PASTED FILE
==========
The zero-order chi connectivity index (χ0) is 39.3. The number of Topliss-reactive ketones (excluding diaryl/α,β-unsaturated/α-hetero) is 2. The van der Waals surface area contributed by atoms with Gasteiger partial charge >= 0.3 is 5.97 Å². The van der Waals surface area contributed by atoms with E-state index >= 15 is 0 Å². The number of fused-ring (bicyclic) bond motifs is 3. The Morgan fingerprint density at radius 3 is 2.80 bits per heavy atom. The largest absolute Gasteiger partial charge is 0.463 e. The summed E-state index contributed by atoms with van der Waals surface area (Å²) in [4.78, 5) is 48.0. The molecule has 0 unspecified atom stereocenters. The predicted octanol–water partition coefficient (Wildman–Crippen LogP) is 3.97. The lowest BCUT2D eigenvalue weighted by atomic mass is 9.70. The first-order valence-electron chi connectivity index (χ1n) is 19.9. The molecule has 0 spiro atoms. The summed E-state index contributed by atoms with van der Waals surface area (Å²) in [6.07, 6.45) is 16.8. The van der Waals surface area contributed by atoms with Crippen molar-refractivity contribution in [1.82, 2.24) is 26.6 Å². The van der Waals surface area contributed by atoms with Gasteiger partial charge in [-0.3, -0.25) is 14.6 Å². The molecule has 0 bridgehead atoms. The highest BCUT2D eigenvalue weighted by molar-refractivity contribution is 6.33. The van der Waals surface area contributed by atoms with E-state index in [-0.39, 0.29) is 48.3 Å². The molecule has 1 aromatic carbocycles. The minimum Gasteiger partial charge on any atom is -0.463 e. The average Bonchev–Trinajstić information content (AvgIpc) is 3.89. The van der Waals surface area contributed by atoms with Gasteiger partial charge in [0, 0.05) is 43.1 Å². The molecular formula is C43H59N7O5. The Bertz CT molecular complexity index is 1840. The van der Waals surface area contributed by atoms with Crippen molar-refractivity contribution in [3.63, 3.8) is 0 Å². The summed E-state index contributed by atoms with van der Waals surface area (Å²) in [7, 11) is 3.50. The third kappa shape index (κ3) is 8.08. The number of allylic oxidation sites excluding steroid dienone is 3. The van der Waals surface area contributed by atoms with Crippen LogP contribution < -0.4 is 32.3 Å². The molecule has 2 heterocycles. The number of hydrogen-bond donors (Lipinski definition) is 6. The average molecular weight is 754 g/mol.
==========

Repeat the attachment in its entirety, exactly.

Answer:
The zero-order chi connectivity index (χ0) is 39.3. The number of Topliss-reactive ketones (excluding diaryl/α,β-unsaturated/α-hetero) is 2. The van der Waals surface area contributed by atoms with Gasteiger partial charge >= 0.3 is 5.97 Å². The van der Waals surface area contributed by atoms with E-state index >= 15 is 0 Å². The number of fused-ring (bicyclic) bond motifs is 3. The Morgan fingerprint density at radius 3 is 2.80 bits per heavy atom. The largest absolute Gasteiger partial charge is 0.463 e. The summed E-state index contributed by atoms with van der Waals surface area (Å²) in [4.78, 5) is 48.0. The molecule has 0 unspecified atom stereocenters. The predicted octanol–water partition coefficient (Wildman–Crippen LogP) is 3.97. The lowest BCUT2D eigenvalue weighted by atomic mass is 9.70. The first-order valence-electron chi connectivity index (χ1n) is 19.9. The molecule has 0 spiro atoms. The summed E-state index contributed by atoms with van der Waals surface area (Å²) in [6.07, 6.45) is 16.8. The van der Waals surface area contributed by atoms with Crippen molar-refractivity contribution in [1.82, 2.24) is 26.6 Å². The van der Waals surface area contributed by atoms with Gasteiger partial charge in [-0.3, -0.25) is 14.6 Å². The molecule has 0 bridgehead atoms. The highest BCUT2D eigenvalue weighted by molar-refractivity contribution is 6.33. The van der Waals surface area contributed by atoms with E-state index in [-0.39, 0.29) is 48.3 Å². The molecule has 1 aromatic carbocycles. The minimum Gasteiger partial charge on any atom is -0.463 e. The average Bonchev–Trinajstić information content (AvgIpc) is 3.89. The van der Waals surface area contributed by atoms with Gasteiger partial charge in [0, 0.05) is 43.1 Å². The molecular formula is C43H59N7O5. The Bertz CT molecular complexity index is 1840. The van der Waals surface area contributed by atoms with Crippen molar-refractivity contribution in [3.63, 3.8) is 0 Å². The summed E-state index contributed by atoms with van der Waals surface area (Å²) in [7, 11) is 3.50. The third kappa shape index (κ3) is 8.08. The number of allylic oxidation sites excluding steroid dienone is 3. The van der Waals surface area contributed by atoms with Crippen LogP contribution < -0.4 is 32.3 Å². The molecule has 2 heterocycles. The number of hydrogen-bond donors (Lipinski definition) is 6. The average molecular weight is 754 g/mol.